my marriage benefits package

I am not an entirely squeamish girl.  I don’t like blood or frogs, but I can handle poop and vomit.  I prefer not to deal with rodents, bugs, or dead birds, but when forced  into action, I can manage without too much unnecessary drama. However, one of the advantages of being married to Tim is that I don’t have to.

This is not a one-sided street.  Tim reaps many benefits being married to me.  For example, I am the one who told him that “just because you can still fit into the jeans and striped polo you purchased in 1992, doesn’t mean you should wear them.”  And, I am the one who gently mentioned that “just because you know how to efficiently kill a chicken doesn’t mean you should use those details as your go-to bedtime story.”

I believe I do my part to make Tim’s life better, and so when I find a fat hairy spider in the bathtub, I call in the big guns.  It is part of my marriage benefits package.  I get health insurance, car maintenance, guard-dog protection, and spider rescuing.  I also get heavy lifting, drain de-clogging, and chauffeur services.

Tim was recently travelling for work and while he was gone, my four-year-old found a GIGANTIC spider in the bathtub.  I got a cup and piece of cardboard and used these tools to trap and transport the spider to our porch; I confess that I emitted a rather girly shriek as I released him to the backyard.  He was massive, hairy, and pissed off.

The night Tim returned home, I filled him in on our week.  “Oh, and I captured an arachnid.  Not just any arachnid, a steroid-taking, wife-beating, prison-escapee spider who wanted to eat our baby.”

Tim was obviously impressed.  Today he sent this photo to my inbox:

House Spider by Harold Taylor.  Winner of the 2012 Nikon small world photography competition.

House Spider by Harold Taylor. Winner of the 2012 Nikon small world photography competition.


Check out the other winners of the Nikon small world photography competition.


ancient horse meat and the road-kill skunk

English: Striped Skunks (Mephitis mephitis)

English: Striped Skunks (Mephitis mephitis) (Photo credit: Wikipedia)

My husband has a long history of eating virtually anything:  squirrel, frog, snake, prickly pear cactus, you name it.  My children never tire of his weird food stories.  Once, in college his roommates found a can of horse meat left over from world war one in the basement of the house they rented.  Tim ate it for $50.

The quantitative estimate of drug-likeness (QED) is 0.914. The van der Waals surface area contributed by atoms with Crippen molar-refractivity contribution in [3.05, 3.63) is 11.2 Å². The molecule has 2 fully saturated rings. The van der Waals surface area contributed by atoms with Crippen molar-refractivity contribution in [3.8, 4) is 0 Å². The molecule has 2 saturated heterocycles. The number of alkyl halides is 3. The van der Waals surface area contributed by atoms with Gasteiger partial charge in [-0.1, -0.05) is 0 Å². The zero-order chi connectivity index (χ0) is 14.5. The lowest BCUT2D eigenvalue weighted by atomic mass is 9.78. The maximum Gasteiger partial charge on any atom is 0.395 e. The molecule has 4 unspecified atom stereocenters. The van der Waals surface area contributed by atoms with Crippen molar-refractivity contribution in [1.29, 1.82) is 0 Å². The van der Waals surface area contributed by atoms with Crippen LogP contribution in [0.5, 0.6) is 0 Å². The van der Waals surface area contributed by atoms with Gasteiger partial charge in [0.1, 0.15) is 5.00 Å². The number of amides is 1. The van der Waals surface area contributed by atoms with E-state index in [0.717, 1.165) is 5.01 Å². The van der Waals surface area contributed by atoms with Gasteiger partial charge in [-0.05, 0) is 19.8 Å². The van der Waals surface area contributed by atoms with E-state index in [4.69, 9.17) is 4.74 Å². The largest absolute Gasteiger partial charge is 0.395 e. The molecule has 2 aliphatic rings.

During his time in the army special forces my husband ate a wide array of truly gross things.  On survival training he ate skunk road kill.  Not fresh skunk; skunk he found already dead on the side of the road.

He remembers fondly dining on earthworm bacon, which apparently is worms you grill on a hub cap over an open fire.  Somehow when you are alone in the middle of the woods it is easier to find a spare hub cap on which to grill worms than a black berry bush or some dandelion greens.

Tim often travels overseas for his job and always returns home with a story of odd meals.  He has eaten every single part of a pig, various critter tails, and countless unheard of sea creatures.

This week when he returned from China, the kids asked him what he ate while he was gone.

“I had duck feet for dinner one night,” he said.

My teenagers shrugged.  Duck feet simply can’t compete with ancient horse meat and road-kill skunk.

Happy Katentine’s Day

Today is Valentine’s Day; my family members are instructed to refer to the next twenty-four hours at Katentine’s Day.

My husband came home from work yesterday with beautiful roses.

roses from my husband

roses from my husband

“Katentine’s Day is not until tomorrow,” I reminded him

“I know,” Tim said, “but I wanted you to be able to see them when you woke up.”

Awwwwww.  I have an awesome husband.

In general, I am not a very romantic girl.  I appreciate a grand gesture, but for me, romance is not always top-of-mind.

The most romantic gift I ever managed to orchestrate was for my high school boyfriend, which is sorta sad ’cause I have had two really great husbands.  Still, when I was nineteen, I was going to college in California and my high school boyfriend was going to school in Washington State.  I mailed him a bottle of sparkling cider (I was wayyyyyy to timid to attempt to purchase actual champagne) and a champagne flute.  I told him not to open the box until four o’clock on Valentine’s Day and then to call me at that time because I wanted to be on the phone while he opened the gift.  Unbeknownst to him, I had purchased a plane ticket home and was waiting outside his dorm room at exactly four o’clock with a second champagne flute.  Pretty great, right?

Now I feel compelled to do something great for Tim.  You should send me your ideas, or just send me roses, after all, it is Katentine’s Day, not Timentine’s Day.

despite his brilliance

My husband is freakishly smart.  When we first started dating, I asked him exactly how high his IQ was, but he always evaded the question.  I began to feel like the girlfriend who continuously asks her new boyfriend how much money he makes.  I didn’t want Tim to think I was an intellect whore, so I quit broaching the subject.

Despite his brilliance, or perhaps because of it, Tim talks to himself.  I don’t mean he mutters every once in a while.  My husband has full-blown conversations with himself at the same frequency with which I eat chocolate.  In other words, daily.

Last night Tim was sitting alone, in front of a computer, talking to an email. 

I walked into the room, and in a tone reserved for librarians and psycho-therapists, I said, “Hon-ey, you’re talking to yourself.”

He smiled.  “I realize this.”

“Do you talk to yourself at work?” I asked.

“Hell, yes!  All the time.”

“Honey, people are going to think you’re crazy.”

“Let ‘em think that,” he laughed.  “I’ve got a lot a’ shit to discuss.”